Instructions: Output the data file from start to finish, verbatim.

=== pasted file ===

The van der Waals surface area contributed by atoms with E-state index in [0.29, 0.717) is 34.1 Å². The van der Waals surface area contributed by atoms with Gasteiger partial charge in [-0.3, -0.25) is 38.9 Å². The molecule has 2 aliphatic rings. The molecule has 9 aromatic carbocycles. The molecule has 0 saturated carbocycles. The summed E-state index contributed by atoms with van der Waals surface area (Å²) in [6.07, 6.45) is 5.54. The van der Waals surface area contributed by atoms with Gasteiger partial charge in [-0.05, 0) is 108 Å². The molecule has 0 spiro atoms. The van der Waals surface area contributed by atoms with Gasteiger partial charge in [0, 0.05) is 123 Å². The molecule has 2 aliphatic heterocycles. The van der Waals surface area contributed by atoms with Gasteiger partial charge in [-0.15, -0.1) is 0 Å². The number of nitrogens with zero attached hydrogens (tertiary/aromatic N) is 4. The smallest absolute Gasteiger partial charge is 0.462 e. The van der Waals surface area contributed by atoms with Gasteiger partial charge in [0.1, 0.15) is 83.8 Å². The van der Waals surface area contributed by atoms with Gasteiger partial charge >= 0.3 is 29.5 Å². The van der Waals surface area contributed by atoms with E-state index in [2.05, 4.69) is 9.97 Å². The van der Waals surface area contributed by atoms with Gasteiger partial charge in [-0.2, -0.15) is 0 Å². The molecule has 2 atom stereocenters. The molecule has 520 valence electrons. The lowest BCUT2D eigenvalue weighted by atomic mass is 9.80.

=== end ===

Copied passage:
The van der Waals surface area contributed by atoms with E-state index in [0.29, 0.717) is 34.1 Å². The van der Waals surface area contributed by atoms with Gasteiger partial charge in [-0.3, -0.25) is 38.9 Å². The molecule has 2 aliphatic rings. The molecule has 9 aromatic carbocycles. The molecule has 0 saturated carbocycles. The summed E-state index contributed by atoms with van der Waals surface area (Å²) in [6.07, 6.45) is 5.54. The van der Waals surface area contributed by atoms with Gasteiger partial charge in [-0.05, 0) is 108 Å². The molecule has 0 spiro atoms. The van der Waals surface area contributed by atoms with Gasteiger partial charge in [0, 0.05) is 123 Å². The molecule has 2 aliphatic heterocycles. The van der Waals surface area contributed by atoms with Gasteiger partial charge in [-0.15, -0.1) is 0 Å². The number of nitrogens with zero attached hydrogens (tertiary/aromatic N) is 4. The smallest absolute Gasteiger partial charge is 0.462 e. The van der Waals surface area contributed by atoms with Gasteiger partial charge in [0.1, 0.15) is 83.8 Å². The van der Waals surface area contributed by atoms with Gasteiger partial charge >= 0.3 is 29.5 Å². The van der Waals surface area contributed by atoms with E-state index in [2.05, 4.69) is 9.97 Å². The van der Waals surface area contributed by atoms with Gasteiger partial charge in [-0.2, -0.15) is 0 Å². The molecule has 2 atom stereocenters. The molecule has 520 valence electrons. The lowest BCUT2D eigenvalue weighted by atomic mass is 9.80.